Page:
Tamiflu and Relenza not as effective in preventing and treating flu as previously thought

Related articles

Screen Shot 2014-01-22 at 12.34.27 PMThe antiviral drugs Tamiflu and Relenza are often used for the treatment of the flu in children and adults. Although past research has suggested that these drugs could reduce hospital admissions and complications related to the flu, the latest Cochrane Review published in the BMJ, suggests otherwise.

According to the research team, including Dr. Carl Heneghan of the University of Oxford in the UK and Dr. Peter Doshi of the University of Maryland School of Pharmacy, recommendations for the use of these drugs were based on a report released by the European Medicines Agency for the European CDC as well as on the findings reported from trials done by drug manufacturers such as GlaxoSmithKline. This new review, on the other hand, is based on clinical trial data including 20 internal reports on the effects of Tamiflu and 26 reports on the effects of Relenza, which include over 24,000 individuals.

Researchers found that Tamiflu cut the duration of flu symptoms by only half a day, compared to a placebo. Furthermore, it did not result in fewer hospitalizations or complications from the flu, and resulted in increased nausea and vomiting for both children and adults. In some cases, Tamiflu even prevented individuals from developing enough antibodies to fight the infection. The results were similar for Relenza.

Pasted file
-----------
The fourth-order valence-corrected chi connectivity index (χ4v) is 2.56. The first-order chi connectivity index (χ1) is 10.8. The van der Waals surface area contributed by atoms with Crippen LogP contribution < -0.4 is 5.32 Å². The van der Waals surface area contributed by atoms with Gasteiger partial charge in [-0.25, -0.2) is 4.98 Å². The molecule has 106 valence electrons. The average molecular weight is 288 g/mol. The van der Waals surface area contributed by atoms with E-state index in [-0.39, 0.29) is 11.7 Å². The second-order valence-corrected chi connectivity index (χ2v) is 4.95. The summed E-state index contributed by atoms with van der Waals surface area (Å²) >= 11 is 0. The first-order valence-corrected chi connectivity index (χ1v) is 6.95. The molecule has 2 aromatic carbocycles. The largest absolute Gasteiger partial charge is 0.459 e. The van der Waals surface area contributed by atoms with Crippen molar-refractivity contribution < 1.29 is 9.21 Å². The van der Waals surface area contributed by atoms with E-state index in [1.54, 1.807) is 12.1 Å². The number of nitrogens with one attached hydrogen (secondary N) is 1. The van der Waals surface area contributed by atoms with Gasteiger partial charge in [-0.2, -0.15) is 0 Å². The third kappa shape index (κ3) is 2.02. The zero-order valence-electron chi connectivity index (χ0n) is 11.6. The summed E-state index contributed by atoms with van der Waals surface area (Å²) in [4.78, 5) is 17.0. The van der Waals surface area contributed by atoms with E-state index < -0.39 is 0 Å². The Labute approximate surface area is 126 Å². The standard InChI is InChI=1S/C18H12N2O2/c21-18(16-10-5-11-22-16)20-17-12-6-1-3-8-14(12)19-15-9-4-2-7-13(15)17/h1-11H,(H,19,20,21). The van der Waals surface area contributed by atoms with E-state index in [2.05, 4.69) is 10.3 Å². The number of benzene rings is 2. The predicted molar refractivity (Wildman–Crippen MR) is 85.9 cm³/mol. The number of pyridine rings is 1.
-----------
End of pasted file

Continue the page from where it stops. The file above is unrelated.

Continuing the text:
Based on their findings, researchers conclude that the current recommendations regarding the use of Tamiflu and Relenza to fight the flu should be revised. Furthermore, they point out the importance of using clinical findings and regulator s comments as opposed to only published trials.

Dr. David Tovey, editor in chief at Cochrane says, Initially thought to reduce hospitalizations and complications from influenza, the review highlights that Tamiflu is not proven to do this, and it also seems to lead to harmful effects that were not fully reported in the original publications. This shows the importance of ensuring that trial data are transparent and accessible.

ACSH s Dr. Gilbert Ross adds, This study also highlights the importance of getting the flu shot each flu season. These drugs, once thought to be effective in prevention and treatment of the flu, are clearly not very effective, and it is imperative that individuals make sure to protect themselves against this potentially fatal virus.